By Lori Fredrich Senior Food Writer, Dining Editor, Podcast Host Published Sep 17, 2021 at 10:01 AM Photography: Lori Fredrich

Most people have no reason to venture to the top of the Hilton City Center Parking garage at 600 N. 5th St. in Downtown Milwaukee.

But beekeeper Robert McKinney of MJD Apiary is a regular visitor to the rooftop, where he maintains three active beehives seven and a half stories above the bustling city.

Robert McKinneyX

McKinney began raising bees years ago after he read that eating local honey (produced within 50 miles of one’s home) can have a positive impact on seasonal allergies. He gleaned further expertise by pursuing beekeeping certification through UW-Extension and continued his ongoing education through keeping and studying bees on his own. 

“I don’t really even like honey,” McKinney admits shyly. “But I got really, really interested in the science behind beekeeping, and it drew me in. Thanks to ingesting local honey, I’ve also been able to build immunity to the pollen in my area, eliminating the sinus infections that plagued me for years.”

McKinney, who uses his expertise to offer services like getting folks started with urban beekeeping, relocating native bees, removing wasp colonies and educating the public about bees, maintains the hives at the Wehr Nature Center at Whitnall park, as well as numerous other locations in Milwaukee and East Troy, Wisconsin.

He also maintains three hives for Milwaukee Chophouse, giving them fresh raw honey to use at the restaurant in exchange for the rooftop space for his bees.

One of the hives on the Milwaukee Chophouse Rooftop
One of the hives on the rooftop

McKinney says the hives in the city do remarkably well, as bees will travel miles to find flowers to pollinate. Even better, the urban landscape actually provides "cleaner" flowers for the generalist pollinators, as rural areas often harbor farms that use pesticides and chemicals that aren't bee friendly.

A win for the restaurant

Hilton Executive Chef Daniel Granat says that when McKinney reached about the potential for keeping hives on the rooftop in early 2020, the culinary staff saw it as an opportunity to enhance their rooftop garden program, which has been cultivated on and off for years, but made a return in 2018 (read more on that here). 

“We’ve benefited from rooftop gardens in the past," he notes, “And we had all the materials we needed to add six or eight additional boxes where we planned to grow items like tomatoes, peppers and summer squash.”

Unfortunately, when COVID-19 hit, the plans for the garden expansion were halted. But McKinney took that first summer to establish the bees in their new rooftop habitat, leaving the honey intact to nourish the bees during the colder months. After moving the bees to keep them safe during the winter, he brought the bees back to their rooftop abode again in 2021.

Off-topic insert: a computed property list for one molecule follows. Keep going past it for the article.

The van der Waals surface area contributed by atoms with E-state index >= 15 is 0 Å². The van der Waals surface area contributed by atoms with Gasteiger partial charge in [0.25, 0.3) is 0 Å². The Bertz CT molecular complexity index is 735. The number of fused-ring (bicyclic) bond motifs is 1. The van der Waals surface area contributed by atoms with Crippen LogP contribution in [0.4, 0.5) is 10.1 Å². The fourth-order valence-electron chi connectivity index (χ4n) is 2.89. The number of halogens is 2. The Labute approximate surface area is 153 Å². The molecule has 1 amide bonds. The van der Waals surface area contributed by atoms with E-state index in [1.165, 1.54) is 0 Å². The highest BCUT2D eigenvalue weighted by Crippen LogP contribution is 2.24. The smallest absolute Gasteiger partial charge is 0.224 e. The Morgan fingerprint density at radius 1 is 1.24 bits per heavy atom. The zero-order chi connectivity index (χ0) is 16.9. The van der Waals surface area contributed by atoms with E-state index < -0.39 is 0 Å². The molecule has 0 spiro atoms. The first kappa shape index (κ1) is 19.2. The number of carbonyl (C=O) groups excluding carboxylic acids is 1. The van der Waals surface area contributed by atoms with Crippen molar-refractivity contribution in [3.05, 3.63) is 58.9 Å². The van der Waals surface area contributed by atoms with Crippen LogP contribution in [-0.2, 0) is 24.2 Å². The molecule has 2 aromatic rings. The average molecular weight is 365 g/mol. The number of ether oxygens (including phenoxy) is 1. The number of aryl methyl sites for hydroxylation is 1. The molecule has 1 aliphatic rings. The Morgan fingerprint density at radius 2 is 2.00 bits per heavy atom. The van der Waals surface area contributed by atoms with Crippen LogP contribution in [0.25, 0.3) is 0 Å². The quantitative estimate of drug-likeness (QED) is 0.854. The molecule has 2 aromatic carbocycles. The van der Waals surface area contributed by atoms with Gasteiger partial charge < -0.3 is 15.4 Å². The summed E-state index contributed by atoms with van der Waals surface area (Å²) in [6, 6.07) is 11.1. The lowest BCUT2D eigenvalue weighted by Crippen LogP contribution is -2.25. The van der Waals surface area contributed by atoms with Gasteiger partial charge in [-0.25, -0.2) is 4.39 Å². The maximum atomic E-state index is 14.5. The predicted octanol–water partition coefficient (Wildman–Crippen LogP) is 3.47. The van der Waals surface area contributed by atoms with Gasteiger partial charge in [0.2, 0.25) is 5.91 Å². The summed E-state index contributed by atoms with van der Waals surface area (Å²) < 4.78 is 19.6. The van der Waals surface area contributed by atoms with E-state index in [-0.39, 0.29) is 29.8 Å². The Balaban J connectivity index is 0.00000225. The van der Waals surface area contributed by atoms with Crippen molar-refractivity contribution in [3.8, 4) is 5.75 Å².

When Milwaukee Chophouse reopened again in August, after a 17-month hiatus, there was honey waiting to be used. So the restaurant staff got to work, deciding how to use the sweet nectar to its full advantage.

Photo of bees and honeycomb in hiveX

Granat says he’d been skeptical about the advantages the beehives might offer. 

“I didn’t really understand how the process worked,” he admits, “and I had no idea how much honey the bees would really produce. But we’ve gotten a few gallons so far and it’s delicious. So, as it’s come in, we’ve been finding ways to put it to good use while it lasts.”

Delicious benefits

A portion of the honey is currently being used at the bar, where they’ve incorporated it into a honey syrup for The Gold Standard cocktail featuring Old Forester Bourbon and Gifford Blackberry Liqueur.

The Gold Standard CocktailX

But they’ve also used the honey to enhance a Brussels sprouts side dish, which Granat says has gotten rave reviews from guests.

The dish is simple: fried Brussels sprouts dressed with a mixture of honey, lemon, salt and pepper and topped with shavings of parmesan cheese. But the complexity of the honey makes the dish exceed the simple sum of its parts.

Fried brussels sprouts with honey and parmesanX

We’ve really made it our goal to perfect our side dishes,” says Granat. “We want everything to be executed a the the highest standard possible. In this case, we took a really great recipe and just made it better by using a fresh, local product.”

Granat says they plan to continue working with McKinney to keep the hives on the rooftop. They also hope to move the rooftop gardens forward beginning in Spring of 2022.

“We’re really trying to be as local and sustainable as possible,” says Granat. “Part of it is about the advantages of turning a cement rooftop into more of a green space. But another piece of it is being able to use our own local produce in Chophouse dishes. It’s a great way to give our chefs opportunities to really get creative with different products.”

Lori Fredrich Senior Food Writer, Dining Editor, Podcast Host

Lori is an avid cook whose accrual of condiments and spices is rivaled only by her cookbook collection. Her passion for the culinary industry was birthed while balancing A&W root beer mugs as a teenage carhop, fed by insatiable curiosity and fueled by the people whose stories entwine with each and every dish. She’s had the privilege of chronicling these tales via numerous media, including OnMilwaukee and in her book “Milwaukee Food.” Her work has garnered journalism awards from entities including the Milwaukee Press Club. 

When she’s not eating, photographing food, writing or recording the FoodCrush podcast, you’ll find Lori seeking out adventures with her husband Paul, traveling, cooking, reading, learning, snuggling with her cats and looking for ways to make a difference.